Friday, October 2, 2009

The old-fashioned art of Tin Punch

The Colonial days of early America were filled with the hard work of building a new life, home and nation. The pleasures and comforts of life were few and far between and difficult to come by. Tin punching was easily accomplished using materials that could be found around the home. Candlelight was enhanced with tin punched shades of different shapes and sizes. Tin punched panels that would let air in but stop the insects worked beautifully as screens. The Pie Safe provided a place to store baked goods while they cooled... the decorative tin punched panel protected the food while the hot air escaped. Finished Tin Punch pieces added appeal to otherwise sparse and modestly decorated homes. The Welcome placque shown here is from a 1983 Tin Punch pattern book.

So are you ready to give this wonderful craft a try?? The tools required for tin punching are simple and you probably already have what you need around the house. You'll need a lightweight hammer, a center punch, and a piece of plywood that is at least 1/4" thick. The plywood should be the same size or a little larger than the piece you will be punching. You'll also need some tracing paper to copy your patterns onto and masking tape to fasten the traced designs to the metal. If you want a satin finish on your completed project you'll also need some 0000 steel wool and any brand of dull or matte finish plastic spray. This Colonial Couple is from a 1983 Tin Punch pattern book by Jan Way.

A variety of metals can be used: Tin, Tooling and Decorative Foil, and heavier metals (.010" to .020" in copper, brass or bronze, and aluminum).The choice of metal and material thickness will depend on the effects you'd like to achieve. Copper and Bronze or Brass will produce a rich, lustrous finish. Aluminum and Tin can be finished with various antiquing finishes (don't be afraid to experiment). Aluminum is not a traditional tin punch material, but it won't rust and can be finished with a lovely pewter effect. What appears to be quilt blocks to the left? This is just an example of some of the amazing effects you can accomplish by combining your imagination, creativity and tin punching. You'll find these patterns in a 1984 Tin Punch pattern book by Jan Way.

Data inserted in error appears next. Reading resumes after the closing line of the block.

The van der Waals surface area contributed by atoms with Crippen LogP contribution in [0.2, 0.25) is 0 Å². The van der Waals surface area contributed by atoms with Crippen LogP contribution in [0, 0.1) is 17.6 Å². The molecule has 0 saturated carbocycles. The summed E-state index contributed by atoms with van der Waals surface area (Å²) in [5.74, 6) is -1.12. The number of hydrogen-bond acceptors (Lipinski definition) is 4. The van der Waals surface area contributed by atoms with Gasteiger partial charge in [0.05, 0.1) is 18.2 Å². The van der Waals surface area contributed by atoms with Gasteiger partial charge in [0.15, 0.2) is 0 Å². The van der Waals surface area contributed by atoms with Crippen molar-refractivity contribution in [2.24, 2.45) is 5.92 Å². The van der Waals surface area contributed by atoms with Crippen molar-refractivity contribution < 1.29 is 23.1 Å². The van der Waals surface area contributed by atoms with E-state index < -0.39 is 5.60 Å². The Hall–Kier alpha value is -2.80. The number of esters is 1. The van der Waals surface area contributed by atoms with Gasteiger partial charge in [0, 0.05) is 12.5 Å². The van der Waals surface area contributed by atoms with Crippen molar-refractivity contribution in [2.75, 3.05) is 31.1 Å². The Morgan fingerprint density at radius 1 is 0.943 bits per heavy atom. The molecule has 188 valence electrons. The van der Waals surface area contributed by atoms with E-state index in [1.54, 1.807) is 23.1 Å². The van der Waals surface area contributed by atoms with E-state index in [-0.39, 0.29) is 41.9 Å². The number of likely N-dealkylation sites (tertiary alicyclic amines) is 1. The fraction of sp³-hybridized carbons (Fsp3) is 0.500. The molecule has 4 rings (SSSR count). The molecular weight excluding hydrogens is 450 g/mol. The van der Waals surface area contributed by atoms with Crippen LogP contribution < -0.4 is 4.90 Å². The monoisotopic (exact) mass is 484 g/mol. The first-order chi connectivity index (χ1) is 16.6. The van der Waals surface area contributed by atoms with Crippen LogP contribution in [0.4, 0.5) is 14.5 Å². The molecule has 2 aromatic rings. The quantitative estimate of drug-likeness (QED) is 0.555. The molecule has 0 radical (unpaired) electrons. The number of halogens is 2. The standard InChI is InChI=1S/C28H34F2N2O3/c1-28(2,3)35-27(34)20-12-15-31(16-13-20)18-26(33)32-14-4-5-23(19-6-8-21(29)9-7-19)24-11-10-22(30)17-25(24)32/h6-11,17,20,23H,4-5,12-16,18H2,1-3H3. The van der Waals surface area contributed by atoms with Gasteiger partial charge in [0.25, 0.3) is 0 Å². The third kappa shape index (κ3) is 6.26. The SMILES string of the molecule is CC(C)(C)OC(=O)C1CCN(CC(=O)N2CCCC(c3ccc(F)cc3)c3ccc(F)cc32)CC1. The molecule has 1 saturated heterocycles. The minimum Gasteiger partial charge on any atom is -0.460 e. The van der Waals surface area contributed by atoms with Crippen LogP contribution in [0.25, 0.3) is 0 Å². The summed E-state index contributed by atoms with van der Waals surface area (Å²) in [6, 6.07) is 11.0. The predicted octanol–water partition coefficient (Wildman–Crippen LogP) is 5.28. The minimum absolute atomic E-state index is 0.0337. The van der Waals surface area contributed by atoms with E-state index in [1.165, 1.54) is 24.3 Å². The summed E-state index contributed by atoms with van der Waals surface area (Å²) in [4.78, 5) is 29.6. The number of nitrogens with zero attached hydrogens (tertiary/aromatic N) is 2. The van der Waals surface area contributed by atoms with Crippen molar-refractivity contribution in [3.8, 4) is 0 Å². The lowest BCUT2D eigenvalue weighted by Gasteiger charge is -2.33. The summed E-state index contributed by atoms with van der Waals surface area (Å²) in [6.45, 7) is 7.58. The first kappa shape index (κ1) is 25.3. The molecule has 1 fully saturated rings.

The thinner materials will produce a more rustic effect. The heavier metals will give a quilted effect. Whatever your choice, you'll achieve the best effects if your punch tool is not allowed to heavily pierce the metal. Practice on some small pieces until you get the hang of punching... and experiment to see what effects you like the looks of best.

So what can you make? Lampshades, Candle Shades, Picture Frames, Placques, and many other beautiful items. Locating vintage pattern books for Tin Punch designs can be difficult but I currently have several Tin Punch books available in addition to wonderful pattern books for many other crafts. Please come and browse my selection of items at Stone Hill Collectibles. And don't forget to check out the "Free with Purchase" craft patterns (no minimum purchase required).

1 comment:

  1. I love watching a candle flicker inside a punched tin candle holder.

    When my oldest was little, she made a big candle holder from a coffee tin.
    They filled them with water and froze them and then punched the holes in them with a hammer and nail.
    When they were done, they let the ice melt and painted them.

    I still have it :)

    Organically Yours,